Pursuant to the False Claims Act (FCA) it was alleged that a contractor sold the government goods that did not comply with the Trade Agreements Act, (TAA). The TAA forbids the government from acquiring goods produced in certain countries. This particular contractor had obtained TAA certifications from its suppliers. The contractor had also been told by GSA during a contractor assistance visit that they were TAA compliant. The court ruled that it was irrelevant whether the goods were TAA compliant or not because the contractor has a right to “reasonably” rely on the supplier certifications. The Court’s decision may be found here.
This is a rare FCA victory for contractors as most recent court decisions have found contractors to be liable based on an ever-expanding view of the FCA’s reach. However, the key phrase in this decision is “reasonably rely.” Despite the TAA compliant certifications, this ruling could easily have gone the other way had there been any facts or circumstances that should have made the contractor aware or at least suspicious that the goods were not TAA compliant. The bottom line is that TAA compliance certifications may be relied upon in good faith but will not necessarily protect a contractor that if, under the specific facts, it was not reasonable to rely on them.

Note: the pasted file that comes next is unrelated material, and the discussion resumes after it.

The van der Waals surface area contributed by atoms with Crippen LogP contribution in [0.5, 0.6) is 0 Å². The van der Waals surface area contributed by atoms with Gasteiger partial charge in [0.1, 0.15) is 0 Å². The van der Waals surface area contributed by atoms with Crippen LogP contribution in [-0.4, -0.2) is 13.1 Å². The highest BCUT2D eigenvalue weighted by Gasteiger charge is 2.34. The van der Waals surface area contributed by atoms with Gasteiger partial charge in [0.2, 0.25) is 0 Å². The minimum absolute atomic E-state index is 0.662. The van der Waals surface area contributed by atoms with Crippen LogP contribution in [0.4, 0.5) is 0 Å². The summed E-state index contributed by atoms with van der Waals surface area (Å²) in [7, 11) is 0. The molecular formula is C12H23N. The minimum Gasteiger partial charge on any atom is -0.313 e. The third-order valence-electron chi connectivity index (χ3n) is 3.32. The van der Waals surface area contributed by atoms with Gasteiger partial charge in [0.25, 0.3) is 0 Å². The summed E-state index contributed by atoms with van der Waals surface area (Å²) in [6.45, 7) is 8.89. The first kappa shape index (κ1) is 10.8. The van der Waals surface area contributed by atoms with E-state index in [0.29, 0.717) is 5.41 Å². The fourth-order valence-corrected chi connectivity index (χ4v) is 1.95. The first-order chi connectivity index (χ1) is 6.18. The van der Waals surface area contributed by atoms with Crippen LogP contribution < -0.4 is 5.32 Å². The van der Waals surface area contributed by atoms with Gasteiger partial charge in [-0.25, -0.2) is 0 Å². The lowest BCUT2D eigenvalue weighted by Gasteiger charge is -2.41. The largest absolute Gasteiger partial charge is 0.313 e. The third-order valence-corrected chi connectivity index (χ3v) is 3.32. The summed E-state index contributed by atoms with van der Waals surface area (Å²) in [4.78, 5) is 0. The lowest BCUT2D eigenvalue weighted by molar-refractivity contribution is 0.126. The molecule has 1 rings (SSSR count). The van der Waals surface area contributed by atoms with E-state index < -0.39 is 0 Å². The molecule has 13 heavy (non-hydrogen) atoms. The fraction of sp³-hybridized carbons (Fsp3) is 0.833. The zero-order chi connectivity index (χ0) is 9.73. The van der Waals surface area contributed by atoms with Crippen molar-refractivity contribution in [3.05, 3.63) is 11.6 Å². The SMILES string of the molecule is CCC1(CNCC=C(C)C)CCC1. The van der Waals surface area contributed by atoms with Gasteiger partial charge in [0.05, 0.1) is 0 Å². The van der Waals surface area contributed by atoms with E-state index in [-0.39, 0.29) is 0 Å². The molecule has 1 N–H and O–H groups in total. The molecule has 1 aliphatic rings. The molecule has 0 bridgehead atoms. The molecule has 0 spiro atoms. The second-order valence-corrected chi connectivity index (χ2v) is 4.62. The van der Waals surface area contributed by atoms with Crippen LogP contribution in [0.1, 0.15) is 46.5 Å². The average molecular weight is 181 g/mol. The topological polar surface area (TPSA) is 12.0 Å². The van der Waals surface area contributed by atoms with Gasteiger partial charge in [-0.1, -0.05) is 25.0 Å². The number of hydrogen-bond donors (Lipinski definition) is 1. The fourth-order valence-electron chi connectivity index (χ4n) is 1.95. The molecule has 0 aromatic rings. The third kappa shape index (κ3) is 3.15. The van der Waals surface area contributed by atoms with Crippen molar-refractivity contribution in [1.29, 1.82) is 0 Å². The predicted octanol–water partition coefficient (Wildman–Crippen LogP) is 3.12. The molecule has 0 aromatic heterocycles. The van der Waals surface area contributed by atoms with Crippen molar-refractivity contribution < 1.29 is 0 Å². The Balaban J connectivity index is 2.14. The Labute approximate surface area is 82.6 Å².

If you have any questions regarding this topic or other contract administration issues, please contact Tom Marcinko at 301.231.6237 or via email at firstname.lastname@example.org.